Gambian authorities revoke licence of mining company

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Flag of the Gambia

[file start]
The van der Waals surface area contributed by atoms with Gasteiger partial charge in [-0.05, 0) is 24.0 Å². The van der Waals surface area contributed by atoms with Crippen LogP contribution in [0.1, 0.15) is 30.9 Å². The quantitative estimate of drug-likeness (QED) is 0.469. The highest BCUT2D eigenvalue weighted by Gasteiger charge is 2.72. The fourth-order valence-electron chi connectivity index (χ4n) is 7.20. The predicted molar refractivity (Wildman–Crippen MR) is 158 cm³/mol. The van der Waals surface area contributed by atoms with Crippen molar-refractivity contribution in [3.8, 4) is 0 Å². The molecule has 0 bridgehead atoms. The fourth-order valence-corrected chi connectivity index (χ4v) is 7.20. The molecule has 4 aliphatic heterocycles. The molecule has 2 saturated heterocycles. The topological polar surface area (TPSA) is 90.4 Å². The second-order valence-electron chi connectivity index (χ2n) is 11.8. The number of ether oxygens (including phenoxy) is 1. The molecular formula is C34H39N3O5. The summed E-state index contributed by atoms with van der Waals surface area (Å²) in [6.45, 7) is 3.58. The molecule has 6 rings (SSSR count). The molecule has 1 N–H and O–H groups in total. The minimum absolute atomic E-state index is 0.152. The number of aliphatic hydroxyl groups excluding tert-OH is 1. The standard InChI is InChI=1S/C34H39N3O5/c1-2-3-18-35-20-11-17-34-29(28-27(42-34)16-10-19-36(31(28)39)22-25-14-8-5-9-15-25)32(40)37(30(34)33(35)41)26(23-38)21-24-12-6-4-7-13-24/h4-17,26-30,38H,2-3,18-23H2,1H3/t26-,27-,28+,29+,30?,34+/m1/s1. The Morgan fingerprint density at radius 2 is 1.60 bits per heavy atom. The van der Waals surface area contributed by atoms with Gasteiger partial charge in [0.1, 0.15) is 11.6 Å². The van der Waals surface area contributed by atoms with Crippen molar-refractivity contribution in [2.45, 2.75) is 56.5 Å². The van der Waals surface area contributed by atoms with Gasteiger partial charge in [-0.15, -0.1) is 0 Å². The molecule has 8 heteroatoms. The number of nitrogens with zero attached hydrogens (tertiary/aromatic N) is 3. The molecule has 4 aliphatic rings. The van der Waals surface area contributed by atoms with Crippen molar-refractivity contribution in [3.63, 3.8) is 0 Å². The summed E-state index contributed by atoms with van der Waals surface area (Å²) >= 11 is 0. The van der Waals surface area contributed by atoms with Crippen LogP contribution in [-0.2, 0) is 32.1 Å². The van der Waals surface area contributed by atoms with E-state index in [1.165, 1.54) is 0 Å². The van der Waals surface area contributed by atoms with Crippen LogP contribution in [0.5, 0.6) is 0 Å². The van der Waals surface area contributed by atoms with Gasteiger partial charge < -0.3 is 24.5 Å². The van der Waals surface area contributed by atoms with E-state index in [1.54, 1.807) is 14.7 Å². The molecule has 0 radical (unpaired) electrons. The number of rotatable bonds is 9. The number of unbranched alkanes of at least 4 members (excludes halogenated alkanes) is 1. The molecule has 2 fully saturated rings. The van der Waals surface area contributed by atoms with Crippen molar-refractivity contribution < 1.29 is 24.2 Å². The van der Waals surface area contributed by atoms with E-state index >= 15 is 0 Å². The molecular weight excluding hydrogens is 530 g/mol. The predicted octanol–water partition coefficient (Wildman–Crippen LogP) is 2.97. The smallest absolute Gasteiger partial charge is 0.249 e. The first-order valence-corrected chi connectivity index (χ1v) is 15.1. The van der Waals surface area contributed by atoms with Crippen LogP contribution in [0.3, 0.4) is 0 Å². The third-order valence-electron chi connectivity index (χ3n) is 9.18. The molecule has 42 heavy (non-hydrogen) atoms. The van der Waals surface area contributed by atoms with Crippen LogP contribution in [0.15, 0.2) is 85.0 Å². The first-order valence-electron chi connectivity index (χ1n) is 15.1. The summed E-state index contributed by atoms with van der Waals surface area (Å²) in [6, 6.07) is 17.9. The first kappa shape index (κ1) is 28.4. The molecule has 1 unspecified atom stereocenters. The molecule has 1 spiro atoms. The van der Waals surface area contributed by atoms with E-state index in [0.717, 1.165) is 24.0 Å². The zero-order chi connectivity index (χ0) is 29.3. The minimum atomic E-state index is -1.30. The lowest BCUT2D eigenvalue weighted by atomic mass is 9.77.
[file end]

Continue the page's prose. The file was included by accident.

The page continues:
Gambian government has revoked an operating license gran ted to a foreign mining company, Carnegie Minerals, and threatened possible lega l action against it, a press communiqué from Office of the President at State Hou s e in Banjul said on Thursday. The Gambian President Yahya Jammeh on 15 January gave a 24-hour-ultimatum to the company to “fully explain the type and quantity of minerals” it was mining or risk loosing business in the tiny West African nation. However, he extended the ultimatum by six days. Other demands related to the actual international value of minerals exported from the mines located at Sanyang Village, some 40 kilometres south-west of Banjul. The communiqué said the information supplied by the company was “unsatisfactory, ” and therefore its licence had been cancelled. “The government will ensure that the employment of the local staff engaged by th e company is guaranteed,” it said. Meanwhile, dependable sources say the British-born Managing Director of the comp any, Mr Charles Northfield, has been arrested by personnel of Gambian Police Force. Carnegie Minerals has been engaged in the mining of what some observers believed to be zirconium and other minerals. Shortly after coming up with the 24-hour ultimatum to the company, President Jammeh announced the discovery of “strategic mineral resources” including uranium.

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